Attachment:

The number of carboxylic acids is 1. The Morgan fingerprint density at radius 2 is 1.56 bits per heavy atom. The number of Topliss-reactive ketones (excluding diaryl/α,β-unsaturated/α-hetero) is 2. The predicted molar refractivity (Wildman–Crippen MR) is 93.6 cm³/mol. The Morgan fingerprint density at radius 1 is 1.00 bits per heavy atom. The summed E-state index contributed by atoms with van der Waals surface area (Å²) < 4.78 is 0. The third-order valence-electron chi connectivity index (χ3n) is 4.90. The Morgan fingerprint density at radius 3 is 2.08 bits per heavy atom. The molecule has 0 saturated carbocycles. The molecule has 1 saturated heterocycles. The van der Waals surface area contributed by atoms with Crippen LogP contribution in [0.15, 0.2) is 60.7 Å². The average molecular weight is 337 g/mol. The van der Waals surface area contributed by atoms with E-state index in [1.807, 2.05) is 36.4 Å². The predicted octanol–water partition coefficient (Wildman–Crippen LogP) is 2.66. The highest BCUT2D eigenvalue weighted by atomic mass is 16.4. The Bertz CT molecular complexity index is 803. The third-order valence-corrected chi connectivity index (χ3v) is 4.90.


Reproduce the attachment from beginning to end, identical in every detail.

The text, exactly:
The number of carboxylic acids is 1. The Morgan fingerprint density at radius 2 is 1.56 bits per heavy atom. The number of Topliss-reactive ketones (excluding diaryl/α,β-unsaturated/α-hetero) is 2. The predicted molar refractivity (Wildman–Crippen MR) is 93.6 cm³/mol. The Morgan fingerprint density at radius 1 is 1.00 bits per heavy atom. The summed E-state index contributed by atoms with van der Waals surface area (Å²) < 4.78 is 0. The third-order valence-electron chi connectivity index (χ3n) is 4.90. The Morgan fingerprint density at radius 3 is 2.08 bits per heavy atom. The molecule has 0 saturated carbocycles. The molecule has 1 saturated heterocycles. The van der Waals surface area contributed by atoms with Crippen LogP contribution in [0.15, 0.2) is 60.7 Å². The average molecular weight is 337 g/mol. The van der Waals surface area contributed by atoms with E-state index in [1.807, 2.05) is 36.4 Å². The predicted octanol–water partition coefficient (Wildman–Crippen LogP) is 2.66. The highest BCUT2D eigenvalue weighted by atomic mass is 16.4. The Bertz CT molecular complexity index is 803. The third-order valence-corrected chi connectivity index (χ3v) is 4.90.